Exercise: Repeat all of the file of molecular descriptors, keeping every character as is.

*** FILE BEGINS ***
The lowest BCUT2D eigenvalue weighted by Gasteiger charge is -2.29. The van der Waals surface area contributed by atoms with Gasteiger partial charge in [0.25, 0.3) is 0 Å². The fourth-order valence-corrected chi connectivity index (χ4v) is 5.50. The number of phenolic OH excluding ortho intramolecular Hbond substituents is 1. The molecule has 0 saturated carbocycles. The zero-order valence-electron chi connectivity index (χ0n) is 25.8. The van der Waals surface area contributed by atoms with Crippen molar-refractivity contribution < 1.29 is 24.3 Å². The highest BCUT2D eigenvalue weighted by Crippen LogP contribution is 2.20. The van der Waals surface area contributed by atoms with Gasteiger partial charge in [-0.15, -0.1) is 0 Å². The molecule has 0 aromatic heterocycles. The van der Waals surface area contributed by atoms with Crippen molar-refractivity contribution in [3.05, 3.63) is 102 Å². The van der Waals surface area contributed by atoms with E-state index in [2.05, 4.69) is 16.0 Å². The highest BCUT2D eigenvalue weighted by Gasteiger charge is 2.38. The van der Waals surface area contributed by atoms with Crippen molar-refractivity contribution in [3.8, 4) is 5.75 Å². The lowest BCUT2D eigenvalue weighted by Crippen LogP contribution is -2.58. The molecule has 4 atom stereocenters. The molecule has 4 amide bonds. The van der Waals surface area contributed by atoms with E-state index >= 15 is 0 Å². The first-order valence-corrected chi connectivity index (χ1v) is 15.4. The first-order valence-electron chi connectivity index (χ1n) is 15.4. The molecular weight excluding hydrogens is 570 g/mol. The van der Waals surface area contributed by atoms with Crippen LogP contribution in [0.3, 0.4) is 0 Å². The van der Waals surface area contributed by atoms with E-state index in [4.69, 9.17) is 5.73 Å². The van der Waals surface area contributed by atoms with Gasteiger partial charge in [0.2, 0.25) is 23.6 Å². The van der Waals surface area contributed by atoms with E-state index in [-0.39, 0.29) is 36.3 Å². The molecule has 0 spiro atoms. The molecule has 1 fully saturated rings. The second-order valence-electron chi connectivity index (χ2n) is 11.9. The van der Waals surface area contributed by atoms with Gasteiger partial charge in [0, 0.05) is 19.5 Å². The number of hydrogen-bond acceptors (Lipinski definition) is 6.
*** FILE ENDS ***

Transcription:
The lowest BCUT2D eigenvalue weighted by Gasteiger charge is -2.29. The van der Waals surface area contributed by atoms with Gasteiger partial charge in [0.25, 0.3) is 0 Å². The fourth-order valence-corrected chi connectivity index (χ4v) is 5.50. The number of phenolic OH excluding ortho intramolecular Hbond substituents is 1. The molecule has 0 saturated carbocycles. The zero-order valence-electron chi connectivity index (χ0n) is 25.8. The van der Waals surface area contributed by atoms with Crippen molar-refractivity contribution < 1.29 is 24.3 Å². The highest BCUT2D eigenvalue weighted by Crippen LogP contribution is 2.20. The van der Waals surface area contributed by atoms with Gasteiger partial charge in [-0.15, -0.1) is 0 Å². The molecule has 0 aromatic heterocycles. The van der Waals surface area contributed by atoms with Crippen molar-refractivity contribution in [3.05, 3.63) is 102 Å². The van der Waals surface area contributed by atoms with E-state index in [2.05, 4.69) is 16.0 Å². The highest BCUT2D eigenvalue weighted by Gasteiger charge is 2.38. The van der Waals surface area contributed by atoms with Crippen molar-refractivity contribution in [3.8, 4) is 5.75 Å². The lowest BCUT2D eigenvalue weighted by Crippen LogP contribution is -2.58. The molecule has 4 atom stereocenters. The molecule has 4 amide bonds. The van der Waals surface area contributed by atoms with E-state index >= 15 is 0 Å². The first-order valence-corrected chi connectivity index (χ1v) is 15.4. The first-order valence-electron chi connectivity index (χ1n) is 15.4. The molecular weight excluding hydrogens is 570 g/mol. The van der Waals surface area contributed by atoms with Crippen LogP contribution in [0.3, 0.4) is 0 Å². The van der Waals surface area contributed by atoms with E-state index in [4.69, 9.17) is 5.73 Å². The van der Waals surface area contributed by atoms with Gasteiger partial charge in [0.2, 0.25) is 23.6 Å². The van der Waals surface area contributed by atoms with E-state index in [-0.39, 0.29) is 36.3 Å². The molecule has 0 spiro atoms. The molecule has 1 fully saturated rings. The second-order valence-electron chi connectivity index (χ2n) is 11.9. The van der Waals surface area contributed by atoms with Gasteiger partial charge in [0, 0.05) is 19.5 Å². The number of hydrogen-bond acceptors (Lipinski definition) is 6.